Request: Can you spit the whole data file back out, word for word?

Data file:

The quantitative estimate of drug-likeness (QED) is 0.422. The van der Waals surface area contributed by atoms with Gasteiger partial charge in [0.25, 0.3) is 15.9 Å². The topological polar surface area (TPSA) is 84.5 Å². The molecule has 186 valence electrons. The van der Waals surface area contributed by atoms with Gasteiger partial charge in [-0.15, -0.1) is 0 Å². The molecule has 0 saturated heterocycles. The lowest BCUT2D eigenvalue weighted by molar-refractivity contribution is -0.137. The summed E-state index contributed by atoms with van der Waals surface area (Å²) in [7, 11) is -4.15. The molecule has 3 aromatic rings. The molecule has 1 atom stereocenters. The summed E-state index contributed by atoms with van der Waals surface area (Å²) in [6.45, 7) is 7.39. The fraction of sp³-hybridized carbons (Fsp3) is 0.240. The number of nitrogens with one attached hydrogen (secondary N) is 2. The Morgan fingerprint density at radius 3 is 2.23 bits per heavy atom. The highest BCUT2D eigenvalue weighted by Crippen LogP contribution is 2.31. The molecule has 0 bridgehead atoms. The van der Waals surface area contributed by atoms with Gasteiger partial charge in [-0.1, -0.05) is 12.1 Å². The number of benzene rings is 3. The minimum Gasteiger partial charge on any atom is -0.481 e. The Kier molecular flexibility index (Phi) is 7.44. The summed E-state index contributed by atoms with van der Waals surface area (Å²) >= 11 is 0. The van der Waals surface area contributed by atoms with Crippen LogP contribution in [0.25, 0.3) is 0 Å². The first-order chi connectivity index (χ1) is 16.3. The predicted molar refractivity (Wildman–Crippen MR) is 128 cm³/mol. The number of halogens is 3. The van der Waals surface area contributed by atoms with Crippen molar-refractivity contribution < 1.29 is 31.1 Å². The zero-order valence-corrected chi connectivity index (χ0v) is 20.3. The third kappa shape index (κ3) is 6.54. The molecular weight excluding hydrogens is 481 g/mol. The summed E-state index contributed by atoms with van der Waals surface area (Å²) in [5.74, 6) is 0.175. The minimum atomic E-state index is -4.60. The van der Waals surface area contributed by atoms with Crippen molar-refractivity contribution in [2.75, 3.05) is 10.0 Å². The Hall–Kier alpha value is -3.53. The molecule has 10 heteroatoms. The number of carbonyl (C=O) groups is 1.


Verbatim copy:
The quantitative estimate of drug-likeness (QED) is 0.422. The van der Waals surface area contributed by atoms with Gasteiger partial charge in [0.25, 0.3) is 15.9 Å². The topological polar surface area (TPSA) is 84.5 Å². The molecule has 186 valence electrons. The van der Waals surface area contributed by atoms with Gasteiger partial charge in [-0.15, -0.1) is 0 Å². The molecule has 0 saturated heterocycles. The lowest BCUT2D eigenvalue weighted by molar-refractivity contribution is -0.137. The summed E-state index contributed by atoms with van der Waals surface area (Å²) in [7, 11) is -4.15. The molecule has 3 aromatic rings. The molecule has 1 atom stereocenters. The summed E-state index contributed by atoms with van der Waals surface area (Å²) in [6.45, 7) is 7.39. The fraction of sp³-hybridized carbons (Fsp3) is 0.240. The number of nitrogens with one attached hydrogen (secondary N) is 2. The Morgan fingerprint density at radius 3 is 2.23 bits per heavy atom. The highest BCUT2D eigenvalue weighted by Crippen LogP contribution is 2.31. The molecule has 0 bridgehead atoms. The van der Waals surface area contributed by atoms with Gasteiger partial charge in [-0.1, -0.05) is 12.1 Å². The number of benzene rings is 3. The minimum Gasteiger partial charge on any atom is -0.481 e. The Kier molecular flexibility index (Phi) is 7.44. The summed E-state index contributed by atoms with van der Waals surface area (Å²) >= 11 is 0. The van der Waals surface area contributed by atoms with Crippen LogP contribution in [0.25, 0.3) is 0 Å². The first-order chi connectivity index (χ1) is 16.3. The predicted molar refractivity (Wildman–Crippen MR) is 128 cm³/mol. The number of halogens is 3. The van der Waals surface area contributed by atoms with Crippen molar-refractivity contribution < 1.29 is 31.1 Å². The zero-order valence-corrected chi connectivity index (χ0v) is 20.3. The third kappa shape index (κ3) is 6.54. The molecular weight excluding hydrogens is 481 g/mol. The summed E-state index contributed by atoms with van der Waals surface area (Å²) in [5.74, 6) is 0.175. The minimum atomic E-state index is -4.60. The van der Waals surface area contributed by atoms with Crippen molar-refractivity contribution in [2.75, 3.05) is 10.0 Å². The Hall–Kier alpha value is -3.53. The molecule has 10 heteroatoms. The number of carbonyl (C=O) groups is 1.